Which advertising method worked for you?

Discussion in 'Public Game Developers Forum' started by Grumps, Aug 26, 2010.

  1. Grumps

    Grumps Well-Known Member
    Patreon Indie

    Feb 2, 2009
    iOS Game Developer
    There aren't much developer that ask about advertising channels lately but despite having the presence of free social channels like Facebook and Twitter, advertisement placement is probably inevitable.

    You might have the most noteworthy product out there but it aint going no where without exposure. What would you do when not much site/blogs would pick up your story and even if you had success, what would you do to prolong the success? I have been actively advertising on both Touch Arcade and Admob but I was thinking if there are any better alternative that is more cash worthy for product exposure?

    What advertising channel worked for you? Paid ads on iPhone blogs, perhaps ad network like Admob, Adword, iAD? What really worked out for you? Share it with the rest :)
  2. Silver Josh

    Silver Josh Well-Known Member

    Oct 12, 2008
    - Ok, nothing new as I've read it several times on TA, but translating the app in various languages gave some of our apps a good visibility in foreign countries.
    In some cases this created a surprising effect because our app was not selling in English speaking countries, but in Japan (for example).
    I don't know if you can consider this as an "advertising method".
    Anyway, first time we hired some individual translators, but after several issues and problems with their being inaccurate, we decided to move on with DYS translations; safe, accurate, affordable. Their services are worth the price.

    - FAAD (Free App A Day) used to guarantee us some good "sales" (free downloads) of apps. This site gave our apps a good visibility, sometimes translated in good sales the day after.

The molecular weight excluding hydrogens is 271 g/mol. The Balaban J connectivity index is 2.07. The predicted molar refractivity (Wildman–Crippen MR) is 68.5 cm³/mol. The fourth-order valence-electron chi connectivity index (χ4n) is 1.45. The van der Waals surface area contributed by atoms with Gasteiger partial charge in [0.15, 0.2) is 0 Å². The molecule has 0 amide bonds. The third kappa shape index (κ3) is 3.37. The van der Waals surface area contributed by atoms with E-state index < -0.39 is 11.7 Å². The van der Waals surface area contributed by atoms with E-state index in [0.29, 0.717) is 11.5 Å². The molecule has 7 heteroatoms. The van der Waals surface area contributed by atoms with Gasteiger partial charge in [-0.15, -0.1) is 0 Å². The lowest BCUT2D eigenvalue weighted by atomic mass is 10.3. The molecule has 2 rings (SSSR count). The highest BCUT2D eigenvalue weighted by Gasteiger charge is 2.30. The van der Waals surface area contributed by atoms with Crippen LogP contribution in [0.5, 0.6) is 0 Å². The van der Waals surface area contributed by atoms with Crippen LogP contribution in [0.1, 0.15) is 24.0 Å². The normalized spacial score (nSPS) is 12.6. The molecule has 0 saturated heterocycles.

However, recently it didn't work.

    - We tried to buy ad spaces in a few websites (not TA: we can't afford that), but that didn't work at all. :) They sell ad spaces based on clicks and we lost almost 100% of the money invested.

    Obviously there is no service that can guarantee you a huge number of sales.
    Most of it depends on how good your application is.
  3. Moonjump

    Moonjump Well-Known Member

    May 17, 2010
    Game designer
    Lincoln, UK
    iAd doesn't appear to be a good way to advertise apps. The cost per purchase could easily be higher than the sale price, some reports say much higher.

    iAd is more suited to higher price sales per user such as cars, or with repeat business such as banks.

    I believe there are special rates for App Store Developers to advertise, but you would need to weight up the costs. It may increase revenue, but may have little or an adverse effect on profits.
  4. iphoneprogrammer

    iphoneprogrammer Well-Known Member

    Mar 26, 2009
    Financial Analyst for Baines and Ernst
    London, UK
    How much are TA's Rates?
  5. smuttlegiaco

    smuttlegiaco Well-Known Member

    Aug 19, 2010
    Game Designer
    @silver josh: thank you for the "DYS Translations" link. looks like a good company.
  6. Only two things ever worked for me: being feature by Apple (either Hot New Games, New & Noteworthy, or both) and targeted, niche reviews. In the latter case, I spent no money... I just gave a promo code to the review who requested it.

    I've got some ideas that I plan on trying out with my next game... my suspicion is a more coordinated, all-at-once effort might be the best technique. I've been too haphazard with my promotion strategies!
  7. enuhski

    enuhski Well-Known Member

    Oct 25, 2009
    #7 enuhski, Sep 11, 2010
    Last edited: Sep 11, 2010
    based on experience, i believe i've been able to help indie developers even with such a small site through twitter. my site is very small (although i believe i offer good reviews at par with major review sites) so even with offers to advertise, i don't accept them and offer ads on my site for free.

    what i believe is effective so far, is twitter, even compared to facebook. i have no statistics to back me up, but based on my dealings with developers, here's what i do to help them advertise:

    1) i tweet links about the app, including press releases and my review once it's live.